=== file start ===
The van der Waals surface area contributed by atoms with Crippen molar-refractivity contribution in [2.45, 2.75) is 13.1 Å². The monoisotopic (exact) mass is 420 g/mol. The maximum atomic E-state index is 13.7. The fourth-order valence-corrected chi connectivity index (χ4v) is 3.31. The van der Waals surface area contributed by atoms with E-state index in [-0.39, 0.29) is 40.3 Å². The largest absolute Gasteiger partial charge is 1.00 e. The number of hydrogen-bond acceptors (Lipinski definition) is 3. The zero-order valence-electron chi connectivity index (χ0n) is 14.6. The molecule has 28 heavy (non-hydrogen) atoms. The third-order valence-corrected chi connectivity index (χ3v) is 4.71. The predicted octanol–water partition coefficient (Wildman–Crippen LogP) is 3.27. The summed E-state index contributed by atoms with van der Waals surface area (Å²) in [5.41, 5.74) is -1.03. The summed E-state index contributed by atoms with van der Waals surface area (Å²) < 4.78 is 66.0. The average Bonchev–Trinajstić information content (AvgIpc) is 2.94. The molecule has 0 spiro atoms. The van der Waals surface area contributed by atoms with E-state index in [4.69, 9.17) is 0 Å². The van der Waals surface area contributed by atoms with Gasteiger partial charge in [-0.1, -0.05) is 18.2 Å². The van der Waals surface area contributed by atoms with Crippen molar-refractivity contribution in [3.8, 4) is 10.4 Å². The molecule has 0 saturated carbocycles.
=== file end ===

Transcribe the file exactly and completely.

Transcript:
The van der Waals surface area contributed by atoms with Crippen molar-refractivity contribution in [2.45, 2.75) is 13.1 Å². The monoisotopic (exact) mass is 420 g/mol. The maximum atomic E-state index is 13.7. The fourth-order valence-corrected chi connectivity index (χ4v) is 3.31. The van der Waals surface area contributed by atoms with E-state index in [-0.39, 0.29) is 40.3 Å². The largest absolute Gasteiger partial charge is 1.00 e. The number of hydrogen-bond acceptors (Lipinski definition) is 3. The zero-order valence-electron chi connectivity index (χ0n) is 14.6. The molecule has 28 heavy (non-hydrogen) atoms. The third-order valence-corrected chi connectivity index (χ3v) is 4.71. The predicted octanol–water partition coefficient (Wildman–Crippen LogP) is 3.27. The summed E-state index contributed by atoms with van der Waals surface area (Å²) in [5.41, 5.74) is -1.03. The summed E-state index contributed by atoms with van der Waals surface area (Å²) < 4.78 is 66.0. The average Bonchev–Trinajstić information content (AvgIpc) is 2.94. The molecule has 0 spiro atoms. The van der Waals surface area contributed by atoms with E-state index in [4.69, 9.17) is 0 Å². The van der Waals surface area contributed by atoms with Gasteiger partial charge in [-0.1, -0.05) is 18.2 Å². The van der Waals surface area contributed by atoms with Crippen molar-refractivity contribution in [3.8, 4) is 10.4 Å². The molecule has 0 saturated carbocycles.